Food feature: Eating underground

SV Underground holds monthly dinners in secret locations

It's underground, secretive, clandestine.

A group of strangers are sent locations just days before they're supposed to meet -- and eat.

They'll gather once a month to dine on themed menu items. Last month, Julia Child was celebrated with a bouillabaisse a la Marseillaise and beef bourguignon served next to a deconstructed herbed potato gratin. This month, it's "Night of the Living Fed" with devils on horseback, maple-lacquered duck breast with a blood orange sauce and death by white chocolate mousse.

These are SV Underground dinners: themed multi-course pop-up meals put on once a month at different locations in Silicon Valley. Each dinner is devised and executed by Gale Tan, a California transplant from the Philippines who's really, really into food.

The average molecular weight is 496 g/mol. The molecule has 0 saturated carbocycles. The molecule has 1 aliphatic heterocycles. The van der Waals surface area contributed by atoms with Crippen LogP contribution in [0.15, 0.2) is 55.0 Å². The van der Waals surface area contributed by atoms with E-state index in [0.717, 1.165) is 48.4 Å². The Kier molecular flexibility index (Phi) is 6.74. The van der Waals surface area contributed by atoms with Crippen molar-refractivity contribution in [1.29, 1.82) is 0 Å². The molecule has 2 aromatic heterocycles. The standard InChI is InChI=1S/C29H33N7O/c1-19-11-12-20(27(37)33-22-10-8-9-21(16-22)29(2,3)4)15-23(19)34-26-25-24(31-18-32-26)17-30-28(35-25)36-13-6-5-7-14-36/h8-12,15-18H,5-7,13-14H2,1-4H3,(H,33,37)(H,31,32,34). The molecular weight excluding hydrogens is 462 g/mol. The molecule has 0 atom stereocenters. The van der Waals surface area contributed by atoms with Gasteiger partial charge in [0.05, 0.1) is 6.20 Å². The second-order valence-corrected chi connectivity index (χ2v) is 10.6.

Tan, born in Manila, has been cooking since she was 8 years old, when she learned how to make paella -- her grandfather loved Spanish food. She came to the United States in the early 1990s and ended up at the California Culinary Academy in San Francisco, where she learned how to cook everything from Italian to French to African cuisine.

She went on to get her hands dirty at various levels of the industry -- washing dishes, serving, teaching culinary school at the Art Institute of California in Sunnyvale, catering and working retail as culinary manager at Sur La Table in Palo Alto -- but grew disillusioned with the lack of creativity involved with the latter two.

"How it all started was, I did a lot of catering but got really bored with the menu," she said. "It was time for an evolution and time for something new. I've always wanted to try different dishes out on people -- something constantly changing from month to month, would that be something interesting?"

So she went for it, launching her first dinner in 2012.

"The first dinner was everything I just wanted to make, that I'd been dying (to make)," she said.